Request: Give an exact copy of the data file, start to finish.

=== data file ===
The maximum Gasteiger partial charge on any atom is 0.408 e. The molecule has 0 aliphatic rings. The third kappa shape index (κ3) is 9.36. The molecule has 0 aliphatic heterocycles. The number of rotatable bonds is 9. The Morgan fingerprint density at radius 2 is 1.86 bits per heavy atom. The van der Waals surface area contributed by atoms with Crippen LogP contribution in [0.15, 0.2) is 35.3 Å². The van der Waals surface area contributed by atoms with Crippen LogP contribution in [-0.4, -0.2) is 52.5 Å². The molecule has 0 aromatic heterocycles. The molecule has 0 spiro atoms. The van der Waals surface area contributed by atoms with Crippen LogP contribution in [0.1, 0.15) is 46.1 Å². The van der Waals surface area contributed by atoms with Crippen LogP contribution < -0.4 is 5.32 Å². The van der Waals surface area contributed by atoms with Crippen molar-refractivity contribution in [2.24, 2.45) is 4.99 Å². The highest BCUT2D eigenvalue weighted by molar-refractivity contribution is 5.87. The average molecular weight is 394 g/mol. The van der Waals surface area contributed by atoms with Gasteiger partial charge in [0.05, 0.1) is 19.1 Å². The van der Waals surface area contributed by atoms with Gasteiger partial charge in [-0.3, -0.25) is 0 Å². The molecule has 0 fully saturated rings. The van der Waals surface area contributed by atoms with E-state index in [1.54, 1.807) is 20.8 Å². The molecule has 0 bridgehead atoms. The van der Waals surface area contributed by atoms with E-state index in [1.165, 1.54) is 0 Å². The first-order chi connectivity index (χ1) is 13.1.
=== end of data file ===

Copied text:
The maximum Gasteiger partial charge on any atom is 0.408 e. The molecule has 0 aliphatic rings. The third kappa shape index (κ3) is 9.36. The molecule has 0 aliphatic heterocycles. The number of rotatable bonds is 9. The Morgan fingerprint density at radius 2 is 1.86 bits per heavy atom. The van der Waals surface area contributed by atoms with Crippen LogP contribution in [0.15, 0.2) is 35.3 Å². The van der Waals surface area contributed by atoms with Crippen LogP contribution in [-0.4, -0.2) is 52.5 Å². The molecule has 0 aromatic heterocycles. The molecule has 0 spiro atoms. The van der Waals surface area contributed by atoms with Crippen LogP contribution in [0.1, 0.15) is 46.1 Å². The van der Waals surface area contributed by atoms with Crippen LogP contribution < -0.4 is 5.32 Å². The van der Waals surface area contributed by atoms with Crippen molar-refractivity contribution in [2.24, 2.45) is 4.99 Å². The highest BCUT2D eigenvalue weighted by molar-refractivity contribution is 5.87. The average molecular weight is 394 g/mol. The van der Waals surface area contributed by atoms with Gasteiger partial charge in [0.05, 0.1) is 19.1 Å². The van der Waals surface area contributed by atoms with Gasteiger partial charge in [-0.3, -0.25) is 0 Å². The molecule has 0 fully saturated rings. The van der Waals surface area contributed by atoms with E-state index in [1.54, 1.807) is 20.8 Å². The molecule has 0 bridgehead atoms. The van der Waals surface area contributed by atoms with E-state index in [1.165, 1.54) is 0 Å². The first-order chi connectivity index (χ1) is 13.1.